Gassy

Watch: Visualization reveals the drama of dying star Eta Carine

Roughly 180 years after astronomers spotted it, this massive star has been mapped out in all its glory.

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Roughly 182 years ago, astronomers spotted an unexpected explosion in the sky.

NASA

Eta Carine became one of the most brilliant stars visible on Earth in the 1840s as it blew up 7,500 light years away.

Today, you can’t see Eta Carine with a naked eye.

But it’s still one of the most massive stars in the Milky Way, and it left behind another formation in the wake of the 1840’s “Great Eruption.”

Jon Morse (University of Colorado) & NASA Hubble Space Telescope

ESO/Digitized Sky Survey 2. Acknowledgment: Davide De Martin.

Eta Carine’s explosion created the Homunculus nebula, a cloud of gas and dust that is still expanding more than two centuries after the eruption.

Mapping Eta Carine and its surrounding gas cloud has been an ongoing project for today’s astronomers.

X-ray: NASA/CXC; Ultraviolet/Optical: NASA/STScI; Combined Image: NASA/ESA/N. Smith (University of Arizona), J. Morse (BoldlyGo Institute) and A. Pagan

X-ray: NASA/CXC; Ultraviolet/Optical: NASA/STScI; Combined Image: NASA/ESA/N. Smith (University of Arizona), J. Morse (BoldlyGo Institute) and A. Pagan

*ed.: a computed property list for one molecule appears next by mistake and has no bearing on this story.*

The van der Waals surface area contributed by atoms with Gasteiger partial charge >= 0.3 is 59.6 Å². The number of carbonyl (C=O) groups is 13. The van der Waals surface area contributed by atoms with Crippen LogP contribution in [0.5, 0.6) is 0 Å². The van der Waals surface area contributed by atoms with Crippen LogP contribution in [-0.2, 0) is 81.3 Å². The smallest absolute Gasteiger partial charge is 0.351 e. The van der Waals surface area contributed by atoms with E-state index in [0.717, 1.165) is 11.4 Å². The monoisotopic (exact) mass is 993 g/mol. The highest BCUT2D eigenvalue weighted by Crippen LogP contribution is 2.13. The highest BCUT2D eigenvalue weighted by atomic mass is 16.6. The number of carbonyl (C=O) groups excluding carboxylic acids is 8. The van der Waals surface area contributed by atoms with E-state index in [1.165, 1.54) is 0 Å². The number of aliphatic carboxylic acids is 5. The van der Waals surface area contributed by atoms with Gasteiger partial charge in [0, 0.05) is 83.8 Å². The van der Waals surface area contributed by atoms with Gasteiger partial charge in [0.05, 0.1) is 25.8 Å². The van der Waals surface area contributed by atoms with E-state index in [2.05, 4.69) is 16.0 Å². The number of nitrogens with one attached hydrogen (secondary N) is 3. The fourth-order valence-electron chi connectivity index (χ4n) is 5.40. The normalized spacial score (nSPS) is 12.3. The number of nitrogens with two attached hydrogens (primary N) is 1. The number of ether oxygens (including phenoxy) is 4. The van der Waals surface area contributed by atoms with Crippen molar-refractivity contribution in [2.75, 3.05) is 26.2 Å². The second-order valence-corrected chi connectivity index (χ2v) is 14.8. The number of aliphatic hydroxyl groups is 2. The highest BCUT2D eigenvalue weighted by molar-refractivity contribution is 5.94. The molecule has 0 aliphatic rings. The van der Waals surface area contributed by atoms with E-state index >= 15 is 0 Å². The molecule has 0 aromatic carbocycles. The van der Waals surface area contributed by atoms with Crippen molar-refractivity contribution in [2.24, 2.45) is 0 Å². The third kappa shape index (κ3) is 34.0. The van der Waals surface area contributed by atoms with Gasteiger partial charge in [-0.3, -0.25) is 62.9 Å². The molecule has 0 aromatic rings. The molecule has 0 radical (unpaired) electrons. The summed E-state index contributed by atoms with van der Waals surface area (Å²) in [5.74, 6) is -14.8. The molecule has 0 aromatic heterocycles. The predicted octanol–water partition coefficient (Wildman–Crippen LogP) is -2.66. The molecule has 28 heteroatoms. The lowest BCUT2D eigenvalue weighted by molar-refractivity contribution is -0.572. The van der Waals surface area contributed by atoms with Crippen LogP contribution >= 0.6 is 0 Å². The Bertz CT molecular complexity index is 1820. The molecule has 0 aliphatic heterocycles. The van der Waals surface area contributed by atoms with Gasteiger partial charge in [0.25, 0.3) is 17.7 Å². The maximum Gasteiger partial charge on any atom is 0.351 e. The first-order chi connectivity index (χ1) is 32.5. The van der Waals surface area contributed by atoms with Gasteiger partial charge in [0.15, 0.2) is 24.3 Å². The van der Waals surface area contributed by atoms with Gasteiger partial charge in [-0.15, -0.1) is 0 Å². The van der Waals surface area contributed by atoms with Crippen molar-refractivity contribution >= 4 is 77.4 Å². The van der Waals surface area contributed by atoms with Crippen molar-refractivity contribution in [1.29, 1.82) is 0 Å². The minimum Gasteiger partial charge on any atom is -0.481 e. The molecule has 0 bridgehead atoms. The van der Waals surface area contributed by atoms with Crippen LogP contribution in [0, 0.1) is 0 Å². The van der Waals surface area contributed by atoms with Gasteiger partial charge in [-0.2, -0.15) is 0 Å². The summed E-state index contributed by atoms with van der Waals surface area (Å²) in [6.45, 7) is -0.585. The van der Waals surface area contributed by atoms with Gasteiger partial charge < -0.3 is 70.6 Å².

On January 25, NASA released a new 3D visualization of the formation in great detail, imaged in different wavelengths.

Here are four views of Eta Carine:

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Visible light shows the hourglass shape of Eta Carine.

NASA

Add in ultraviolet light and the rays of energy that penetrate from Eta Carine through the nebula are visible.

NASA

This layer represents a cloud of hydrogen gas that was emitted from the explosion.

NASA

And finally, X-ray waves represent the highest energy emitted from Eta Carine. They also indicate that the star had multiple explosions.

NASA

The Great Eruption won’t be Eta Carine’s last time to shine.

It has yet to explode into a supernova — the next phase for a dying star of its size.

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However, that won’t be for several million years, and we don’t know who, if anyone, will be around to see it next time.